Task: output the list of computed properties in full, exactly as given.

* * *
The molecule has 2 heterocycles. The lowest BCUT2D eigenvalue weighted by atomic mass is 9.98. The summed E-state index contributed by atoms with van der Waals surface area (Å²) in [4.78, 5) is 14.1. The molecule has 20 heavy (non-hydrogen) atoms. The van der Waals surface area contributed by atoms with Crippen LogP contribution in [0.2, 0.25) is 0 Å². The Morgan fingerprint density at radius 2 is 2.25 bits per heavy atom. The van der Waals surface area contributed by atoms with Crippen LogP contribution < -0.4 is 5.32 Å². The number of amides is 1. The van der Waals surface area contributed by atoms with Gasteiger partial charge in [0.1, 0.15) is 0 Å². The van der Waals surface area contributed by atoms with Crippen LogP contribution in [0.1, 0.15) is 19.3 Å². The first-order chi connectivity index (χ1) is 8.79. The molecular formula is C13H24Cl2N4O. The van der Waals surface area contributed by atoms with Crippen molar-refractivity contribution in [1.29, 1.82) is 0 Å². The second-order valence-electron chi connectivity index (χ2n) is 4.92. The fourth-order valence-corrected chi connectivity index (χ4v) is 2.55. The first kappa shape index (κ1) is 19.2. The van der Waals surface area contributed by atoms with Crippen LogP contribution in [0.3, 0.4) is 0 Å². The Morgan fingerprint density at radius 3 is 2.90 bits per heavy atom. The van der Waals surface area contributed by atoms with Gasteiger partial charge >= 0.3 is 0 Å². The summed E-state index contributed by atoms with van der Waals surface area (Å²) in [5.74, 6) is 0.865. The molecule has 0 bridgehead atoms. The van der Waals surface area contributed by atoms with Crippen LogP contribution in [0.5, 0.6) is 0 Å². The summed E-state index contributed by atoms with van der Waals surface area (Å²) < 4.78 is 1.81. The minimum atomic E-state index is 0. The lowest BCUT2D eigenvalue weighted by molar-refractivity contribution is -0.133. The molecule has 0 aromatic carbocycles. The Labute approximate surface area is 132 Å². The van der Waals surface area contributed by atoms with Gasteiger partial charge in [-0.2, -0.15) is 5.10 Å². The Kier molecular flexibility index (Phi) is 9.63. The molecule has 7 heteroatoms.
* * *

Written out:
The molecule has 2 heterocycles. The lowest BCUT2D eigenvalue weighted by atomic mass is 9.98. The summed E-state index contributed by atoms with van der Waals surface area (Å²) in [4.78, 5) is 14.1. The molecule has 20 heavy (non-hydrogen) atoms. The van der Waals surface area contributed by atoms with Crippen LogP contribution in [0.2, 0.25) is 0 Å². The Morgan fingerprint density at radius 2 is 2.25 bits per heavy atom. The van der Waals surface area contributed by atoms with Crippen LogP contribution < -0.4 is 5.32 Å². The number of amides is 1. The van der Waals surface area contributed by atoms with Gasteiger partial charge in [0.1, 0.15) is 0 Å². The van der Waals surface area contributed by atoms with Crippen LogP contribution in [0.1, 0.15) is 19.3 Å². The first-order chi connectivity index (χ1) is 8.79. The molecular formula is C13H24Cl2N4O. The van der Waals surface area contributed by atoms with Crippen molar-refractivity contribution in [1.29, 1.82) is 0 Å². The second-order valence-electron chi connectivity index (χ2n) is 4.92. The fourth-order valence-corrected chi connectivity index (χ4v) is 2.55. The first kappa shape index (κ1) is 19.2. The van der Waals surface area contributed by atoms with Crippen LogP contribution in [0.3, 0.4) is 0 Å². The Morgan fingerprint density at radius 3 is 2.90 bits per heavy atom. The van der Waals surface area contributed by atoms with Gasteiger partial charge >= 0.3 is 0 Å². The summed E-state index contributed by atoms with van der Waals surface area (Å²) in [5.74, 6) is 0.865. The molecule has 0 bridgehead atoms. The van der Waals surface area contributed by atoms with Crippen LogP contribution in [0.5, 0.6) is 0 Å². The summed E-state index contributed by atoms with van der Waals surface area (Å²) < 4.78 is 1.81. The minimum atomic E-state index is 0. The lowest BCUT2D eigenvalue weighted by molar-refractivity contribution is -0.133. The molecule has 0 aromatic carbocycles. The Labute approximate surface area is 132 Å². The van der Waals surface area contributed by atoms with Gasteiger partial charge in [-0.2, -0.15) is 5.10 Å². The Kier molecular flexibility index (Phi) is 9.63. The molecule has 7 heteroatoms.